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Cystic Fibrosis: Understanding the Genetics of this Chronic Condition

Shiva Ramakrishnan*

Department of Medicine, University of Delhi, New Delhi, India

Corresponding Author:
Shiva Ramakrishnan
Department of Medicine
University of Delhi
New Delhi, India

Received: 30-May-2023, Manuscript No. JCMCS-23- 100441; Editor assigned: 01- Jun-2023, Pre QC No. JCMCS- 23-100441 (PQ); Reviewed: 15-Jun-2023, QC No. JCMCS- 23-100441; Revised: 22-Jun- 2023, Manuscript No. JCMCS- 23-100441 (R); Published: 30- Jun-2023, DOI: 10.4172/J Clin Med Case Stud.8.2.003.

Citation: Ramakrishnan S. Cystic Fibrosis: Understanding the Genetics of this Chronic Condition. J Clin Med Case Stud. 2023;8:003.

Copyright: © 2023 Ramakrishnan S. This is an open-access article distributed under the terms of the Creative Commons Attribution License, which permits unrestricted use, distribution, and reproduction in any medium, provided the original author and source are credited.

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Cystic Fibrosis (CF) is a serious, genetic disease that affects the lungs and digestive system. It is caused by mutations in the Cystic Fibrosis Transmembrane Conductance Regulator (CFTR) gene, which controls the production of a protein that helps regulate the flow of salt and fluids in and out of cells. When this protein is not produced properly, it results in thick, sticky mucus that clogs the lungs and obstructs the pancreas. CF is a complex disease with many different types and mechanisms. It is important for individuals with CF and their families to work closely with healthcare professionals to manage the disease and improve their quality of life.

The CFTR gene is mutated, which results in CF. The most frequent mutation, designated as "F508," is a deletion of three nucleotides that eliminates the amino acid phenylalanine (F) from the protein's 508th position. 90% of CF cases in the United States and 70% of cases worldwide are caused by this mutation, however CF can also be caused by over 700 other variations. Even though the CFTR gene has two functional copies (alleles) in the majority of people, only one is required for cystic fibrosis prevention. When neither allele is able to create a functioning CFTR protein, CF develops. Consequently, CF is regarded as an autosomal recessive condition.

The CFTR gene, which is 230,000 base pairs long and is located at the q31.2 region of chromosome 7, codes for a 1,480 amino acid long protein. The precise location is on the long arm of chromosome 7, region 3, band 1, sub band 2, designated as 7q31.2, between base pairs 117,120,016 and 117,308,718. The CFTR is structurally a type of gene called an ABC gene. The CFTR protein, which is the gene's end product, is a chloride ion channel crucial for the production of perspiration, digestive secretions, and mucus. This protein has two ATP-hydrolyzing domains, which enable it to utilise ATP as an energy source. Additionally, it has two domains with each having six alpha helices that enable the protein to pass through cell membranes. The protein can be activated by phosphorylation, mostly by cAMP-dependent protein kinase, thanks to a regulatory binding site. A PDZ domain connection holds the protein's carboxyl terminus to the cytoskeleton. Rare ion-transporting cells that control the characteristics of mucus are responsible for producing the majority of CFTR in the lung's airways.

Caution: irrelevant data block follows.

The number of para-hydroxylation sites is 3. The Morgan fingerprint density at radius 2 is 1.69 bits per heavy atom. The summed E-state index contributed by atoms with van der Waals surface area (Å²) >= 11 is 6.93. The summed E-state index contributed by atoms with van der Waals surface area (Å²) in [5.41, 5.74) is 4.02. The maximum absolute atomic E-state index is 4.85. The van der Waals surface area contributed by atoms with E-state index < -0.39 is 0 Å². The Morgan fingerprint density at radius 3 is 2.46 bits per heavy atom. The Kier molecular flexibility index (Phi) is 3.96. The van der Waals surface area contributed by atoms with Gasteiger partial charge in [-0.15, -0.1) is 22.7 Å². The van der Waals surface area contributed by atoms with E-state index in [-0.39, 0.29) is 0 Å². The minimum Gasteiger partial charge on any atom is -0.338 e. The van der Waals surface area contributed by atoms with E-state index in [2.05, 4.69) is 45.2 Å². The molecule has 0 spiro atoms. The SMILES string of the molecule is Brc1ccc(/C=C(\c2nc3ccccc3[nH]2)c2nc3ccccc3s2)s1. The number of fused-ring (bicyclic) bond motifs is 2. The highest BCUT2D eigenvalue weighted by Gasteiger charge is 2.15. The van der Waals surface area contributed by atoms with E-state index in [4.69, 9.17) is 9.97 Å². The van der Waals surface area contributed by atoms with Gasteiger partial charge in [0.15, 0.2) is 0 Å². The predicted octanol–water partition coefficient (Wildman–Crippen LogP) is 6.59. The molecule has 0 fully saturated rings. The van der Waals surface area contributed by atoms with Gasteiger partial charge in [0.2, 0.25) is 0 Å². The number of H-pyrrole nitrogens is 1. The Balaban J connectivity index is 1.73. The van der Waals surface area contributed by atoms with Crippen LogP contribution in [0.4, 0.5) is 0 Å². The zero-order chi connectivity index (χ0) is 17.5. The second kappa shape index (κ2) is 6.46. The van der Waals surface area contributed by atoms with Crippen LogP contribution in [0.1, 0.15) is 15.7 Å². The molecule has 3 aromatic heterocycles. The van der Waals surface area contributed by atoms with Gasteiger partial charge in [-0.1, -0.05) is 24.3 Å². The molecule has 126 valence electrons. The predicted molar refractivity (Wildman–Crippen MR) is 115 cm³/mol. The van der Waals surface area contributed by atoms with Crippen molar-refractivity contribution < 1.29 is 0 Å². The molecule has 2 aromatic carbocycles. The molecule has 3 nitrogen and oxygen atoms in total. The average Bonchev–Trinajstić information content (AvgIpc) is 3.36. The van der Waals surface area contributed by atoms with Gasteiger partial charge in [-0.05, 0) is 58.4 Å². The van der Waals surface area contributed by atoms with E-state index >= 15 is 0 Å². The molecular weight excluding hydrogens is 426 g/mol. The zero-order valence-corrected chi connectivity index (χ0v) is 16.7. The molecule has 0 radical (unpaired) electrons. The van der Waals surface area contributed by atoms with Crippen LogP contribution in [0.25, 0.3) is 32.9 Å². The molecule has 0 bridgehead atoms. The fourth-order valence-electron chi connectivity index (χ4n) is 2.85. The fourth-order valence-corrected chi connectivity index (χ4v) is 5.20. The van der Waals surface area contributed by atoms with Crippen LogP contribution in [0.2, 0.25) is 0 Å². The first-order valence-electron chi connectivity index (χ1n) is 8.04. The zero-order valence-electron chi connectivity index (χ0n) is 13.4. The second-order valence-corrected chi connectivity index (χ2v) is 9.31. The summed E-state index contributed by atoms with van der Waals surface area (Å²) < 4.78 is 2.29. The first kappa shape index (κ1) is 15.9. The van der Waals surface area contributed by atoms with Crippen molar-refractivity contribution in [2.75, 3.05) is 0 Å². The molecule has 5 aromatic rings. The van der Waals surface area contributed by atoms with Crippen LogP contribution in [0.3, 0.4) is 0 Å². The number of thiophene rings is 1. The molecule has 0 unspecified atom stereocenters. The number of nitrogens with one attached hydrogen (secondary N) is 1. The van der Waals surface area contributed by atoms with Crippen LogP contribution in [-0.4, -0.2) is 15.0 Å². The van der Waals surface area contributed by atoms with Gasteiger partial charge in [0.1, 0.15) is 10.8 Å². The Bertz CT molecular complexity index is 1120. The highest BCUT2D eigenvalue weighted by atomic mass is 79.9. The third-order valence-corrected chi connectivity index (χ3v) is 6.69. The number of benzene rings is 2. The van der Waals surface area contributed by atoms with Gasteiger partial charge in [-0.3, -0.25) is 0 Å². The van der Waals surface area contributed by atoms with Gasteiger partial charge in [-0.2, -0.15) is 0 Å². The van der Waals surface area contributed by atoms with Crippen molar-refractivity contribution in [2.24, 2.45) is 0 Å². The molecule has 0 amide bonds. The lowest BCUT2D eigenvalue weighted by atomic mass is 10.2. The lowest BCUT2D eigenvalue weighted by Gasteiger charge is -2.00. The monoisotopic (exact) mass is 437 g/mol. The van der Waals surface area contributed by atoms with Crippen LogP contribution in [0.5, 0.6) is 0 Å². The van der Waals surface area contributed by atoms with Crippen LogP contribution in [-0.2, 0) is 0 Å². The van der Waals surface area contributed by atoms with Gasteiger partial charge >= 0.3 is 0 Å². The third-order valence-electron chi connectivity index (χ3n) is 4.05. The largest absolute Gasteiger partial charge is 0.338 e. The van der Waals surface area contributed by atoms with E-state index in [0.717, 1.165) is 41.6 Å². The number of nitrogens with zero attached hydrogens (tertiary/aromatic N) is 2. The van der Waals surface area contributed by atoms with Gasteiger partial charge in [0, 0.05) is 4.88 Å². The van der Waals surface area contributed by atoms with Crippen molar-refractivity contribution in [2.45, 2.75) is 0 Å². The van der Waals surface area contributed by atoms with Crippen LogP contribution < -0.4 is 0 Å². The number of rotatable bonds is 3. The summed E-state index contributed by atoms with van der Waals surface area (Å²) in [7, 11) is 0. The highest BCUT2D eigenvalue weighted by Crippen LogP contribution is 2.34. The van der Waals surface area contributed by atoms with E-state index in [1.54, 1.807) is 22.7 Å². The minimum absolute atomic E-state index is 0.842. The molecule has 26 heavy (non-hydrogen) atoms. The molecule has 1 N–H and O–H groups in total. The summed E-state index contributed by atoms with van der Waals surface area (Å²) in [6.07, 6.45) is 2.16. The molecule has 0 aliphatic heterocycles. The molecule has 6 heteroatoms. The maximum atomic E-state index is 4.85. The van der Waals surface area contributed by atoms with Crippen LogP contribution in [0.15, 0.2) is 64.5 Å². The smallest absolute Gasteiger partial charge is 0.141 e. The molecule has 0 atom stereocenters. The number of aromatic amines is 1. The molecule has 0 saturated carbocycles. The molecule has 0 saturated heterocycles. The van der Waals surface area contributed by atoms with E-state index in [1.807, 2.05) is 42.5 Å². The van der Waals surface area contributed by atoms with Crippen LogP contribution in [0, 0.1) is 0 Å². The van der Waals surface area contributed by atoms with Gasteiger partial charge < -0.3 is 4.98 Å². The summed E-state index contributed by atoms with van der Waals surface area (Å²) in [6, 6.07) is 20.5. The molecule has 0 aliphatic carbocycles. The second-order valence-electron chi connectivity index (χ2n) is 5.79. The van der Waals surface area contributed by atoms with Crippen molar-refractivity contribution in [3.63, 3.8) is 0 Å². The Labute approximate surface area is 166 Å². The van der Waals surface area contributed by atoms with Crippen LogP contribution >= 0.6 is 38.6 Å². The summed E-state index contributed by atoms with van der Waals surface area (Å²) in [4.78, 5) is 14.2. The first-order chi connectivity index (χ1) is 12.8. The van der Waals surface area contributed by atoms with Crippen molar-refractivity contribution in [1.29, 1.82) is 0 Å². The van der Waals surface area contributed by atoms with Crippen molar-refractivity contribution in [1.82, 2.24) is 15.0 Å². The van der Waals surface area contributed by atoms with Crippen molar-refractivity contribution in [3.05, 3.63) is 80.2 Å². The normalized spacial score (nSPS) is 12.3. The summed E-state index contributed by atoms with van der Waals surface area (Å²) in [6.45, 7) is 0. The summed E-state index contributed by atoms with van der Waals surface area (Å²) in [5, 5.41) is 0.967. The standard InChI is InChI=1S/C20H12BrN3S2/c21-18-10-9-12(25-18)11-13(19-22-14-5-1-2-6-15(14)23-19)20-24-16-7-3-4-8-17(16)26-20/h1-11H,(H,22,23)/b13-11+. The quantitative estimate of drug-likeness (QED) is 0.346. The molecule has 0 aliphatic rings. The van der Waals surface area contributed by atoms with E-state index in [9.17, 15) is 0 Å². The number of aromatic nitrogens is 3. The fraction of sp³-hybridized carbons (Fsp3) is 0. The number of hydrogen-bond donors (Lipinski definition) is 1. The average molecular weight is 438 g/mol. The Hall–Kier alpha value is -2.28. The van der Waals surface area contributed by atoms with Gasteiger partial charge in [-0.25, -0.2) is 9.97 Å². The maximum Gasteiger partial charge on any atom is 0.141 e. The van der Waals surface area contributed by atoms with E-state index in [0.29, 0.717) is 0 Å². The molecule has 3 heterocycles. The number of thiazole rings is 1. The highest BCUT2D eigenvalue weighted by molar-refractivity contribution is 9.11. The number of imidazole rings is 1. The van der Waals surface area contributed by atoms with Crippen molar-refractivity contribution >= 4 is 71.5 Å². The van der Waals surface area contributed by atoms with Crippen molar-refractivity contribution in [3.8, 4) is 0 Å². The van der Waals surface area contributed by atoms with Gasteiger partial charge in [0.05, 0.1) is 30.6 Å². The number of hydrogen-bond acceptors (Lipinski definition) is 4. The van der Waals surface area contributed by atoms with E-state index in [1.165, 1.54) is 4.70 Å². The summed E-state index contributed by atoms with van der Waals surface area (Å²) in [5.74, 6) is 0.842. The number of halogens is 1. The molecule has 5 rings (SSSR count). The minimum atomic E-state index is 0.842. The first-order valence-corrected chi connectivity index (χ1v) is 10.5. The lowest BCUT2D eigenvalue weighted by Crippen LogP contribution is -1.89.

Symptoms of CF can vary from person to person, but typically include chronic cough, frequent lung infections, difficulty breathing, poor growth, and digestive problems. CF is usually diagnosed in infants, but some people may not be diagnosed until later in life. The symptoms of cystic fibrosis often appear in childhood. Because of malabsorption, newborns and infants with cystic fibrosis frequently have big, greasy faeces and are underweight for their age. Meconium blocks the small intestine in 15%–25% of babies, which frequently requires surgery to fix. Occasionally, bile duct obstruction causes neonatal jaundice in newborns. Parents frequently notice salt crystallising on their child's skin or a salty taste when they kiss them because children with cystic fibrosis lose excessive amounts of salt in their sweat.

Progressive lung deterioration, which finally results in respiratory failure, is the main cause of illness and mortality in patients with cystic fibrosis. Typically, this starts as a persistent respiratory illness that persists until medications are administered. People with cystic fibrosis almost always have a chronic infection in the respiratory system, with Pseudomonas aeruginosa, fungus, and mycobacteria becoming more prevalent over time. Runny nose and nasal blockage are brought on by upper airway inflammation. Nasal polyps are frequent, especially in children and adolescents. People often experience shortness of breath and a persistent cough that produces phlegm as the condition worsens. Exercise becomes increasingly difficult due to breathing issues, and people who suffer from persistent illness are underweight for their age.